Columnist Tells Makau Mutua To Stop Exaggerating Consequences of Electing Uhuru Kenyatta

January 9, 2013

On December 30, 2012, the Sunday Nation carried an article by Prof Makau Mutua titled Kenyans must think hard before casting ballots in March.

From the title it is reasonable to expect an article advising Kenyans on what policies and considerations they should gauge the various candidates with.

Instead, Mutua used the article solely to paint an apocalyptic picture for Kenya should we elect Uhuru Kenyatta and William Ruto.

He paints a doomsday scenario that would be right at home in Mayan prophesies. In his vision for Kenya’s future, an economy that is 95 per cent locally financed collapses as the West withdraws its 5 per cent aid.

He predicts that foreign embassies would close down and tourists would shun Kenya because the country has freely and democratically elected to high office two individuals who are currently facing trial at the International Criminal Court (ICC).

Let us look at the facts dispassionately. The West is largely in recession with only a few of its nations sustaining even minimal growth.

In spite of this Prof Mutua argues that the West would levy financial sanctions on Kenya that would prevent their companies from trading with Kenyan entities or receiving profits or dividends from local subsidiaries. That is patently absurd.

The most profitable branch of a large international banking group is the Kenyan unit. Prof Mutua would have us believe that the United Kingdom would levy sanctions that would prevent it from repatriating much-needed profits.

In such a scenario these profits would be retained in Kenya for investment locally as loans at lower interest rates rather than going back to Britain to steady an economy teetering on the edge of recession.

Dire situation

The winner in this scenario is Kenya. Further yet, significant investments in telecommunications, horticulture, insurance and industrial machinery by UK companies would be rendered worthless. Given the dire economic situation in Europe, how likely is that?

Prof Mutua warns that Kenyan exports such as tea and coffee would be banned were Kenyatta and Ruto to be democratically elected.

Forgetting for one moment that this would be the most unusual sanctions regime ever imposed considering that even Zimbabwe and Sudan (which he cites as examples of where Kenya would be) are still allowed to export their staple products, what would be the net effect of banning Kenyan tea and coffee?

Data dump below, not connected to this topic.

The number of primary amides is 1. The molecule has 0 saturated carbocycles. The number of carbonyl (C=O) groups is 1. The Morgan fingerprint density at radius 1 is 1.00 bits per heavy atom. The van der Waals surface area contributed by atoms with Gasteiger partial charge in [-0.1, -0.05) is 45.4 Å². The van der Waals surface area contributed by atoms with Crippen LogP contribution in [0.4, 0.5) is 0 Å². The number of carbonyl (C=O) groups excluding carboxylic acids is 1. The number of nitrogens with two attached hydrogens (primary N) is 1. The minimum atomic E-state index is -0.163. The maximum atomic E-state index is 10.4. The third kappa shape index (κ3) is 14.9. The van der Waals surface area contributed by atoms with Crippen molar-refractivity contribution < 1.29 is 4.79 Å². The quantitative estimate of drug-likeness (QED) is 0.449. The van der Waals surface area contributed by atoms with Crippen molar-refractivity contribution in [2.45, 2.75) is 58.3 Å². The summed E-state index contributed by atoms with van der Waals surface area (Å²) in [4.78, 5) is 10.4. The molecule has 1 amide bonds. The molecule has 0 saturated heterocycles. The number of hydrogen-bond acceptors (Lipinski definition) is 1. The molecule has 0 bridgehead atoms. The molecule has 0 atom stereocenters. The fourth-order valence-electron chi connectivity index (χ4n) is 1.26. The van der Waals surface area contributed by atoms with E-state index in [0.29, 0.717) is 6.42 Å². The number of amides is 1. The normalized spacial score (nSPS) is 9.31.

Well, since the international supply cannot compensate for the shortfall, tea and coffee prices in the West would sky-rocket. Leading outlets in those countries would have to slash jobs and close down resulting in a worsening of an already bleak economic position.

Cooperating with ICC

Would their governments embark on economic suicide simply to prove a point related to a conflict that many of their citizens have never even heard of?

How would they justify destroying some of their own economic sectors because suspects, not even convicted, have been democratically elected to state positions, and are still cooperating with the ICC?

Prof Mutua also forgets to mention that the US would never participate in the sanctions he is forecasting. Sanctions are levied by Congress, and with a Republican controlled House and a close minority in the Senate, there is no chance that the avowed opponents of the ICC would support such measures.

It is worth noting that President Obama has never attempted to sign the Rome Statute which his predecessor George W. Bush unsigned in his first official act as president.
The ICC is maligned in America and the Democrat administration will not waste the precious little foreign affairs capital it has left after the Benghazi debacles on propping up the deeply unpopular global court in the face of what is likely to be fierce opposition from the Republicans.
The international community will not implement the measures that scare-mongers like Mutua like to peddle. No country has come out and stated that it will do so.
The unofficial comments by some members of the diplomatic corps are meant to influence the elections in favour of a certain candidate perceived by them as “West-friendly”. They know they need Kenya economically, strategically and militarily.
There are numerous examples of war crimes suspects being allowed to vie for and hold senior government positions even as their trials proceed.
Former Kosovo prime minister Ramush Haradinaj was allowed to continue serving in government by the International Criminal Tribunal for the Former Yugoslavia (ICTY) because, like Mr Kenyatta and Mr Ruto, he was cooperating fully with the court.
This is the internationally accepted practice which a lawyer of Prof Mutua’s standing no doubt knows.
That he omits to mention this speaks volumes for his motivation and bias.
His political leanings are well known. He should tell Kenyans the truth; the sky will not collapse on our heads if and when we elect Uhuru Kenyatta and William Ruto.
Jasper Mbiuki is an advocate and CEO of The First Commodity House. [email protected]

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